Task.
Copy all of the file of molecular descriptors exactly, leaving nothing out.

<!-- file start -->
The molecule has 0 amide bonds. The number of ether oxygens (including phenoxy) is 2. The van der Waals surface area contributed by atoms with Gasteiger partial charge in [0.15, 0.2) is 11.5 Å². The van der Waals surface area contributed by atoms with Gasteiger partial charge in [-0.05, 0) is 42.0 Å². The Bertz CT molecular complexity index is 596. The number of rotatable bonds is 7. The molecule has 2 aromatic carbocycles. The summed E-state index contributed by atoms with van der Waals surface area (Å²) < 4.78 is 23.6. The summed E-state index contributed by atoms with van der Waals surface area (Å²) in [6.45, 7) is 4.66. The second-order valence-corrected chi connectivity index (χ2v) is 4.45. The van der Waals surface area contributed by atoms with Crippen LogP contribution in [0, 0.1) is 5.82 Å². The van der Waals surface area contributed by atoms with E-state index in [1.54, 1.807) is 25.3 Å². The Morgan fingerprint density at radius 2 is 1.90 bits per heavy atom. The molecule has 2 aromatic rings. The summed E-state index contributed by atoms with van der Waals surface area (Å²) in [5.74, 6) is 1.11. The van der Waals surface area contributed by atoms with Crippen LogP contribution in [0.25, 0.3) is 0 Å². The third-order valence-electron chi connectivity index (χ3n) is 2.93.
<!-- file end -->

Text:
The molecule has 0 amide bonds. The number of ether oxygens (including phenoxy) is 2. The van der Waals surface area contributed by atoms with Gasteiger partial charge in [0.15, 0.2) is 11.5 Å². The van der Waals surface area contributed by atoms with Gasteiger partial charge in [-0.05, 0) is 42.0 Å². The Bertz CT molecular complexity index is 596. The number of rotatable bonds is 7. The molecule has 2 aromatic carbocycles. The summed E-state index contributed by atoms with van der Waals surface area (Å²) < 4.78 is 23.6. The summed E-state index contributed by atoms with van der Waals surface area (Å²) in [6.45, 7) is 4.66. The second-order valence-corrected chi connectivity index (χ2v) is 4.45. The van der Waals surface area contributed by atoms with Crippen LogP contribution in [0, 0.1) is 5.82 Å². The van der Waals surface area contributed by atoms with E-state index in [1.54, 1.807) is 25.3 Å². The Morgan fingerprint density at radius 2 is 1.90 bits per heavy atom. The molecule has 2 aromatic rings. The summed E-state index contributed by atoms with van der Waals surface area (Å²) in [5.74, 6) is 1.11. The van der Waals surface area contributed by atoms with Crippen LogP contribution in [0.25, 0.3) is 0 Å². The third-order valence-electron chi connectivity index (χ3n) is 2.93.